A yardstick lies beneath a desk in a destroyed schoolroom. Windows are blown out, notebooks are scattered, and rubble streams among the desks as though deposited by a glacier. The ceiling is pockmarked, the walls are crumbling, and paint peels away in great strips.

    This photograph, from the series “Atomgrad (Nature Abhors a Vacuum),” 2010, was taken in Pripyat, Ukraine, a town built for workers at the Chernobyl nuclear power plant and abandoned after the disaster there in 1986. Another work from the series shows a sort of amphitheater, austere in the Soviet fashion, with most of its light filtering

  • Meredith Danluck

    In Good News/Bad News (all works 2013), a two-channel video by Meredith Danluck, fifteen actors answer a telephone. The first channel, projected on one wall, shows the performers reacting to good news, while the second channel, projected on an adjacent wall, shows them reacting to bad. In each iteration, the script is roughly the same: A phone rings, an actor answers it, says “Hello?” and “Yes? Yes! Yes!”—or “No! Oh, no, no, no”—then, “Thank you,” and hangs up. After that, another performer appears, and it all happens again.

    The scenes take place in an anonymous room. It is dully

  • Arne Svenson

    Arne Svenson’s photographic series “The Neighbors,” 2012–13, offers glimpses of people going about their lives at home. Among the dozen large-scale images that were on view here, arranged singly and in pairs, are domestic scenes both quotidian and strange: of a woman holding a pair of red-handled scissors; a couple eating breakfast and reading; a man stretched out to sleep on a sofa, a large toy giraffe lurking in the shadows. A sense of calm, almost a sweetness, pervades the photos. The furnishings look upscale, the apartments clean and well-appointed. We are kept, however, at a distance: The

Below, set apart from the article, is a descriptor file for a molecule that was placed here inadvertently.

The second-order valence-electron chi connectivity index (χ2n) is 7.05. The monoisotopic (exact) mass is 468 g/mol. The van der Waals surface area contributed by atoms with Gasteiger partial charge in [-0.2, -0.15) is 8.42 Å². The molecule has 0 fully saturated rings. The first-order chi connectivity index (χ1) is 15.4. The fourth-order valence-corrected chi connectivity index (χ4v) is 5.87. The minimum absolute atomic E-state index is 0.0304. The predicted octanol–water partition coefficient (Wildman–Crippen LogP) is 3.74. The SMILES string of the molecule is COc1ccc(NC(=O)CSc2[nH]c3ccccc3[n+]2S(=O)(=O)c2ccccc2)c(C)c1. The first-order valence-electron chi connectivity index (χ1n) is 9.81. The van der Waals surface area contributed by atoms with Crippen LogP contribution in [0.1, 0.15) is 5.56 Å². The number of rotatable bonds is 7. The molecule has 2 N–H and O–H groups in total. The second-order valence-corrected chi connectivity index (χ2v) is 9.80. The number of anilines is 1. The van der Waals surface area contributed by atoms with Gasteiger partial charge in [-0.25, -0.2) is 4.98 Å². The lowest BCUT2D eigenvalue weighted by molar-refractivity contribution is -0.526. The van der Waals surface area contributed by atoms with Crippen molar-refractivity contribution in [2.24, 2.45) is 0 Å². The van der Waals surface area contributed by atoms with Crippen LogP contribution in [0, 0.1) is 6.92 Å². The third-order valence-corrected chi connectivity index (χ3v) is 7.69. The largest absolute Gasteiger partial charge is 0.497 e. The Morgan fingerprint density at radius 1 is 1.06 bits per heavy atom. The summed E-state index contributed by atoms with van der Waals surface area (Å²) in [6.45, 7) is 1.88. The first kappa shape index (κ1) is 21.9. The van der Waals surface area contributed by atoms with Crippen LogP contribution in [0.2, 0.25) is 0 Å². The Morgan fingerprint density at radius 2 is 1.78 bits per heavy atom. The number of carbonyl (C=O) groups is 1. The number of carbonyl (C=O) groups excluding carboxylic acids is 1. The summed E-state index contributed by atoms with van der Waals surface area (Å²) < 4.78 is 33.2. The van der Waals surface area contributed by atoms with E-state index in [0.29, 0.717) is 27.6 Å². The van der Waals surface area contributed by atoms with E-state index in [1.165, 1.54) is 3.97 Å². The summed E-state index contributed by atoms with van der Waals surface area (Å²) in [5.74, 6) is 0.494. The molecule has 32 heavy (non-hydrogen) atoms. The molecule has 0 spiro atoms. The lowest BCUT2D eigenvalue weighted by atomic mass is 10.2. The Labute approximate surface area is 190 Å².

• B. Wurtz

    The work of B. Wurtz, which returned to the attention of the art world in the late 2000s and early 2010s after flying under the radar for many years, reflects an austerity more pragmatic than visual. The artist recycles things ordinarily thrown away, but—as he laid out in the text of a 1973 drawing that has now taken on the power of a manifesto—he limits those materials to items related to food, shelter, and warmth: plastic lids of yogurt or hummus containers, bread bags, buttons, the plastic mesh sacks used for produce, shoelaces, ribbon, along with objects not so readily identified

  • Suzanne Treister

    The links between Ken Kesey, William Gibson, and Robert Oppenheimer are not immediately apparent; perhaps it is easier to understand the connections among Theodore Kaczynski, the Whole Earth Catalog, and Diogenes of Sinope—or maybe not. In Suzanne Treister’s “HEXEN 2.0,” her second solo show at this gallery, each of these is part of a network of thought and threat, of counterculture, conspiracy, and control.

    Treister represents such figures and ideas as tarot cards, each one a small, framed giclée print with watercolor additions. Arrayed in a long row around the gallery, the seventy-eight